MAY Fair: Awakening the Artistic Giant
The Midlands Arts Youth Fair dubbed MAY Fair created a hype in the laid-back city of Gweru on the 23rd of September at Milan Family Restaurant. This much-anticipated exhibition may have been the nudge or catalyst needed to awaken the artistic giant in the City of Progress. Exploring the artworks, inspiration, and challenges of young artists at the exhibition was an eye-opening experience. It was surreal to see artists and fans alike celebrating raw talent from surrounding locations. The expertly orchestrated exhibition and its vibrant atmosphere were a resounding success.
The exhibition was an exceptional family outing and well-attended. The lively buzz of children playing at the playcentre added to the festive atmosphere, and the venue catered to everyone’s needs.
The lineup for the event included poetry, dance battles, runway fashion shows, virtual gaming, and musical performances. The dance battle set the stage ablaze, with well-rehearsed choreography on display. The runway was enchanting, with female models swaying rhythmically to the music and male models strutting down the makeshift runway created in the restaurant. One of the models, Miss Ivy, was getting dolled up when I had a chance to speak to her. She was excited about the event, where she would have the opportunity to showcase her skills. Even though the models were tirelessly making final preparations for the Mavis Koslek-led Miss Gweru pageant, scheduled for the 30th, they mingled with fellow artists from various genres.
Surrounded by such great talent, I was overwhelmed with gratitude. The artists performed in unison, like a symphony, moving effortlessly between staccato, allegro, allegretto, and crescendo. It was a picturesque view of perfect harmony. Among the many visual artists was 14-year-old Kuziva Nzarambi from Northlea, who specializes in animations, shoes, and portraits. She sometimes dreams about her subjects, including Prophet Magaya’s pen artwork which she drew . Lil KD’s cousin, a technical drawing student, noticed her interest in art and taught her the basics when she was 10 years old. She has been drawing ever since. She is eager to be recognized by important people so she can showcase her talent. Her mother is her biggest cheerleader and inspiration, encouraging her to participate in the exhibition.
Arnold Mutanga known as GT could not pass the opportunity to present his designing, t-shirt and cap printing services and products. An Information Systems student at Midlands State University, GT began such projects to help him to inspire change. His recent project phrase “Gadzirisa Lyf” on caps and t-shirts is currently selling like hot cakes. His business partner sells his merchandise at the University of Zimbabwe, and he also has individual clients in Canada and the UK.
19-year-old Buhle Sibanda chose a portrait of her sister as one of her best pieces of pencilwork. Her interest in drawing blossomed from tracing images at 13 to drawing from photographs after just a few glances. Buhle’s sister, mother, and grandmother have been her source of strength. She is currently focused on her high school studies, but as soon as she finishes her final exams, she plans to concentrate on her artwork. She has a few unfinished drawings that she only gets to work on in the evenings when she has time. When asked where she sees herself artistically, she said that art is just her hobby, but she would like to have more exhibitions out of the country. Buhle’s first love remains Auto Electrical Engineering which is her career path.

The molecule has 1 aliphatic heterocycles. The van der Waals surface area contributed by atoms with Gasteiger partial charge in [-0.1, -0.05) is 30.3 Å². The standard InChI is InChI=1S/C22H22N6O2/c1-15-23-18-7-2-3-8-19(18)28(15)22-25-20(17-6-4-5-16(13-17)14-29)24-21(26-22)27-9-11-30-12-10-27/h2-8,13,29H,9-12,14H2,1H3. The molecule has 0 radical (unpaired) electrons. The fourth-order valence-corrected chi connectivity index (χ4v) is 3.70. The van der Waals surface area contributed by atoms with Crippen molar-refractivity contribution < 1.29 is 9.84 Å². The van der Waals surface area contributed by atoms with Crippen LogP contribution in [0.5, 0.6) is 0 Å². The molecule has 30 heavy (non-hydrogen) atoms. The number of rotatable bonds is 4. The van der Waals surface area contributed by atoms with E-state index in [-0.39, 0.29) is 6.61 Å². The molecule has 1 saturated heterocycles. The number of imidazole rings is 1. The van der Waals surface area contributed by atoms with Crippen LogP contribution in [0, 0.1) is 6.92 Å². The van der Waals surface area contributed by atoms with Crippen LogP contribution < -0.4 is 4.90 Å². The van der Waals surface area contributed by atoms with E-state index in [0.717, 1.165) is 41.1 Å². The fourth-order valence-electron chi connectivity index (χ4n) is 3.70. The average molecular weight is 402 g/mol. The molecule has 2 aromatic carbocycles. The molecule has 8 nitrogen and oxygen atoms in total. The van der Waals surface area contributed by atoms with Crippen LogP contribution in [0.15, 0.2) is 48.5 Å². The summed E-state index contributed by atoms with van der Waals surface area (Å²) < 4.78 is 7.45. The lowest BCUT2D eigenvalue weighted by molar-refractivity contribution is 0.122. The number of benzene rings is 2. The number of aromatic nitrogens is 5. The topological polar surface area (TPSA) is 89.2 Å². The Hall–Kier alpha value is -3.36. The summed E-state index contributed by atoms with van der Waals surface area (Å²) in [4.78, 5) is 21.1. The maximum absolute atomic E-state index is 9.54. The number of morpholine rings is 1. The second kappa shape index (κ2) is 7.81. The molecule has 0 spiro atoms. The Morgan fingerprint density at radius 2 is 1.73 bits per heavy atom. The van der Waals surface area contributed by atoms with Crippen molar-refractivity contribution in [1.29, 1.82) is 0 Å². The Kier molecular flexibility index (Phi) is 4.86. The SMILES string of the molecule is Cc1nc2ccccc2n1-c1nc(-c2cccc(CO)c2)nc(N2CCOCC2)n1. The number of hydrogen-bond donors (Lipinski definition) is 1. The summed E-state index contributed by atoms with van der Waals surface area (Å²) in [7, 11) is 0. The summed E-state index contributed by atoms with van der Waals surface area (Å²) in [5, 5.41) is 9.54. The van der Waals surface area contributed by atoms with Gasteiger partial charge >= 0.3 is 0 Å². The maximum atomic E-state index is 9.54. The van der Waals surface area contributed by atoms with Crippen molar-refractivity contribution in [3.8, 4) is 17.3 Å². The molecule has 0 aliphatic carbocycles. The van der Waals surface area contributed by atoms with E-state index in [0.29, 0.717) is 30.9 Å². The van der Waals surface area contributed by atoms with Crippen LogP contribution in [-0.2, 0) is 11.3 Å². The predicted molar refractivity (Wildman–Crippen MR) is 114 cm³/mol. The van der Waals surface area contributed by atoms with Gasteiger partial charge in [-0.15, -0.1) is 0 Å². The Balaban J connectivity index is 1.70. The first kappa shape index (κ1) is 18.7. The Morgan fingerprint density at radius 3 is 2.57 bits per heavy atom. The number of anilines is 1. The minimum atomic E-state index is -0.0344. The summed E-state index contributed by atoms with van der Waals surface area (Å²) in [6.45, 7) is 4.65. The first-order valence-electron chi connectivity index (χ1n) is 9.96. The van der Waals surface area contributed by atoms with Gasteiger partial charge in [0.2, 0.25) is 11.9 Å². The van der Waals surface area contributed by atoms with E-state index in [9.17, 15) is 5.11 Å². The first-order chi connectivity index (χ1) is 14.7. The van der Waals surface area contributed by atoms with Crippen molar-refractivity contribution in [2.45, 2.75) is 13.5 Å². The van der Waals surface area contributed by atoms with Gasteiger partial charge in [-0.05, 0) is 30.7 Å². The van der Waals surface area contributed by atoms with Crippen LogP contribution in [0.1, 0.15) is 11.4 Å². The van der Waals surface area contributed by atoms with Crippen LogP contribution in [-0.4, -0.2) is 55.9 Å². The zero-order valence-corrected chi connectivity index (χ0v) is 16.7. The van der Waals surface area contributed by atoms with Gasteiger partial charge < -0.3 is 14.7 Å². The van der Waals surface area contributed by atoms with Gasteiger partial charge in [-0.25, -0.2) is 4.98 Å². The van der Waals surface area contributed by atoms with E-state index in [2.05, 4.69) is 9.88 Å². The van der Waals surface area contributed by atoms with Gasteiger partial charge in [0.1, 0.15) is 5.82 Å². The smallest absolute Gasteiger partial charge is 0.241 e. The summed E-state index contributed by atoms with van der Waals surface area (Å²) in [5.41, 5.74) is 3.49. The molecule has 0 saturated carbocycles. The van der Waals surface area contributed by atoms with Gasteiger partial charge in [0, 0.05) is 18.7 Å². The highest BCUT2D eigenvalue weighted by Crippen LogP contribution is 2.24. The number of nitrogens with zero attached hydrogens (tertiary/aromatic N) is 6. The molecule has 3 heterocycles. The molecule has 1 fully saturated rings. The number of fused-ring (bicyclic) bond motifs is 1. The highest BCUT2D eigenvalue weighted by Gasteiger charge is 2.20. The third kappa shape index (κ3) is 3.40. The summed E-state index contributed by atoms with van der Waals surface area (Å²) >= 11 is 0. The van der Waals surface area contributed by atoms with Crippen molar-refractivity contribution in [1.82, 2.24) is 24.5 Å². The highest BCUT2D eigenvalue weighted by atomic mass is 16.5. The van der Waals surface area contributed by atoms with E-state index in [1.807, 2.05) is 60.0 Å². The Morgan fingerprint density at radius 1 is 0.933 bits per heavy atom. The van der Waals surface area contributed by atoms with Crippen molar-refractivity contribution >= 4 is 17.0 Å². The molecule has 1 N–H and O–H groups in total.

At the exhibition, a few stands were overcrowded with people eager to try their hand at creating their own masterpiece. Sip and Paint allowed participants to experience the artistic process while tantalizing their taste buds with a glass of red wine, for a small fee. After a brief masterclass from the artist, individuals worked on their pieces, which they took home to display proudly on their fireplaces.
Blessed Saini and Anopaishe Chiseva are young men who met at high school in the suburbs of Mkoba. Their styles border on realism and hyperrealism, using a mixed media of pencilwork, watercolor, and Prismacolor pencils. Their artistic paths were destined to meet, even though their journeys began in different circumstances. Blessed’s journey began in primary school, where his interest was in cartoon animations. He did some artwork at his school, which boosted his confidence when his work was recognized. Blessed said his first “real” artwork was his brother’s unfinished piece, which he had discarded. He finished the piece in 2016, and from then on, he became more serious about visual art. In 2019, Blessed broadened his interest to animal abstracts and portraits. Some of his exceptional pieces on display at the exhibition were portraits of Casper Nyovest and Mr. Taleb Mohamad.
Anopa said, “Growing up, I was a social outcast. I spent most of my time alone, and I found comfort in my art and drawing.” As a child, he loved drawing cartoons and comics that spoke out for or against different issues. His time alone gave him the space to reflect and put his thoughts on paper. “Art was a form of therapy for me—a perfect friend.”
In high school, Anopa met Blessed Saini, whose distinct art style introduced him to pencil realism. Anopa was mesmerized by Blessed’s portraits and learned the importance of originality from another artist friend, Tanaka Ndiraya. Inspired by cartoons like Tom and Jerry and Winnie the Pooh, Anopa began creating his own versions of these beloved characters. Today, Anopa Chiseva is a multimedia artist who uses pencil, pens, crayons, and digital art to create comics and graphic novels. Beyond friends and fellow artists, Anopa found it difficult to get support, especially in his early years in primary and secondary school, when his parents wanted him to focus on his schoolwork.